Chances are, you’re reading this article on a Chrome browser. There’s also a good (but not equally so) chance you’re reading this on a Chromebook. With the Chrome browser teetering on taking the browser throne outright, and Chromebooks gaining in popularity daily, it’s time we take a look at what’s happening with Google’s baby. There is a lot going on with Chrome, as always, and I/O may give us a glimpse into what’s next.
Chrome OS is many things, and next to nothing, all at once. As it only operates on Chromebooks, and the perhaps forgotten Chromebox, it’s proprietary to Google-blessed equipment. That equipment is meant to take full advantage of Chrome OS, and keep the operation of it dead simple and speedy.
The idea is also really simple: we use the web quite a bit, and do so much in it, so why not have a device that gets you straight there? While that seems limited to some, the days of changes are afoot. Google is set to change things up quite a bit, and some clues are right in our faces.
As much as there is changing, we’re wise to remember one crucial aspect of Chrome: it’s not open. The Chromium build, which Chrome is based on, is absolutely free and open… but Chrome OS, as it stands, is not. There is no way to simply load Chrome OS onto a device, like you can Ubuntu or another Linux distro.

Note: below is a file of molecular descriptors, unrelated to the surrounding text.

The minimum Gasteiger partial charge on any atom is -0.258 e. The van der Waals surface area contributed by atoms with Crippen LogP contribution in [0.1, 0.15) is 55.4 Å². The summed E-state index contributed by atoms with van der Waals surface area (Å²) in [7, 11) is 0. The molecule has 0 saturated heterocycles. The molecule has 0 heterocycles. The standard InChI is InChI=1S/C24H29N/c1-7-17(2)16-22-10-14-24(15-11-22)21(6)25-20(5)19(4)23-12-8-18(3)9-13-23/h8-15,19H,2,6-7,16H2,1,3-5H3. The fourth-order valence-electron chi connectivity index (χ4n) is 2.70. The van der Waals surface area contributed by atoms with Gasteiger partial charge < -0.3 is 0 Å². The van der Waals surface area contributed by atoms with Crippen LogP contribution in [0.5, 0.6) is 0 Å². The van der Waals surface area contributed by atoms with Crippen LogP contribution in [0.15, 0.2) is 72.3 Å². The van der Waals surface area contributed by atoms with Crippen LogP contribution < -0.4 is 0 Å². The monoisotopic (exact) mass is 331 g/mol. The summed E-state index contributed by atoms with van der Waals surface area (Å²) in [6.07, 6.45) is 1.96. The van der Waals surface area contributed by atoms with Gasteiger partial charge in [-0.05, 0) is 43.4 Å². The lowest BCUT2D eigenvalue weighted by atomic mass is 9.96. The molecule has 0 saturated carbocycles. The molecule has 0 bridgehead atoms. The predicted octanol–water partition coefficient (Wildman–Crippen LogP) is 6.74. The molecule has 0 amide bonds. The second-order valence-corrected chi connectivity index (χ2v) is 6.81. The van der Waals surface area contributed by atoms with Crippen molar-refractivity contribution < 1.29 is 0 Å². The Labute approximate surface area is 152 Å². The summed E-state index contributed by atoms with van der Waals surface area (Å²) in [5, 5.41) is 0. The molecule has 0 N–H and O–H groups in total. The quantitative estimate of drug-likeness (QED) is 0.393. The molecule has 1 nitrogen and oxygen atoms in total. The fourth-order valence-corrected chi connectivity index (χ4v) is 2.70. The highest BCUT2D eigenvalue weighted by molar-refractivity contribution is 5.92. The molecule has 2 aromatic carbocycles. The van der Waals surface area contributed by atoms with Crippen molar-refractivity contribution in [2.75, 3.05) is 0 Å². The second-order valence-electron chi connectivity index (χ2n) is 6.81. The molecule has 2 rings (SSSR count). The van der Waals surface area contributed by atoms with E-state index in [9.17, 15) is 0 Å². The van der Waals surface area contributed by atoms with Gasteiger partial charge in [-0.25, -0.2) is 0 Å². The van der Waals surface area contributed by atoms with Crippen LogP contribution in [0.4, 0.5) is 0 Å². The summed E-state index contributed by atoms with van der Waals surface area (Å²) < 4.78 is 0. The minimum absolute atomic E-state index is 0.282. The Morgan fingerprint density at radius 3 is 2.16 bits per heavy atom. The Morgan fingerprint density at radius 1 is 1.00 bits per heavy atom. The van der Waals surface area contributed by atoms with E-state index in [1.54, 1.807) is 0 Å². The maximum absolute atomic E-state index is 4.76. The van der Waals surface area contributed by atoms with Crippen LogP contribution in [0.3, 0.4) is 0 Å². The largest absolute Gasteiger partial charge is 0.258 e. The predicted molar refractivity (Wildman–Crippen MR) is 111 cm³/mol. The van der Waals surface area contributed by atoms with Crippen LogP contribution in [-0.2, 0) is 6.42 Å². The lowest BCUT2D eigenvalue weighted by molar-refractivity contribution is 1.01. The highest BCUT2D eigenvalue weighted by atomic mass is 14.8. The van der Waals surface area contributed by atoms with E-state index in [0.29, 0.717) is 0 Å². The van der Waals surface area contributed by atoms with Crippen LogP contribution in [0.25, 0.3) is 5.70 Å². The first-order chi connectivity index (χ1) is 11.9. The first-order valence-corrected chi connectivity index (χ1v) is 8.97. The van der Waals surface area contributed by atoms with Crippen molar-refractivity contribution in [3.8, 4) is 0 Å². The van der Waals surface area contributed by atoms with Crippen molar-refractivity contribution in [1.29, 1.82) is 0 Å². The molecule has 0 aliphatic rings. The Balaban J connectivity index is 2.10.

To summarize, when we look at the operating system that is Chrome, we have a polished, proprietary system that has a wide open future, yet remains closed a bit. In more ways than Chrome OS, Google has the advantage here.
The browser many consider to be the best is perhaps Google’s most penetrating product. Free to download, and free to use, it is available on any platform, at any time. It has the benefit of syncing to other iterations of Chrome (like on your Android device), making it a true cross-platform champion.
Secure from the ground up, Google understands the pitfalls of navigating the Internet. Sandboxing is not only safe for the browser, it’s safe for your machine. Getting over the wall that is your browser window is difficult at best, making us feel comfortable. As the operating system is based on this browser, both are secure.
In another stroke of genius, Google makes much of the apps available on Chrome OS useful in the browser as well. It may not be the exact method of accessing the app as the OS, but the browser has the capability. When considered flatly, the browser is a trojan horse for Chrome, mimicking the OS on any device.
When we look at the browser, Google has a slightly altered, but eerily similar, version of the operating system. It can be used on any machine, meaning it not only is a cross platform champion, it’s a cross OS champion as well. This, above all, earns Chrome usership dividends.
That’s the knock on Chromebooks, isn’t it? As much as I’m on record as loving my Chromebook Pixel, that complaint holds merit. The device does access the browser for nearly everything, but the damning of it for doing so is short-sighted. That becomes evident more and more every day, and is about to get kicked in the teeth.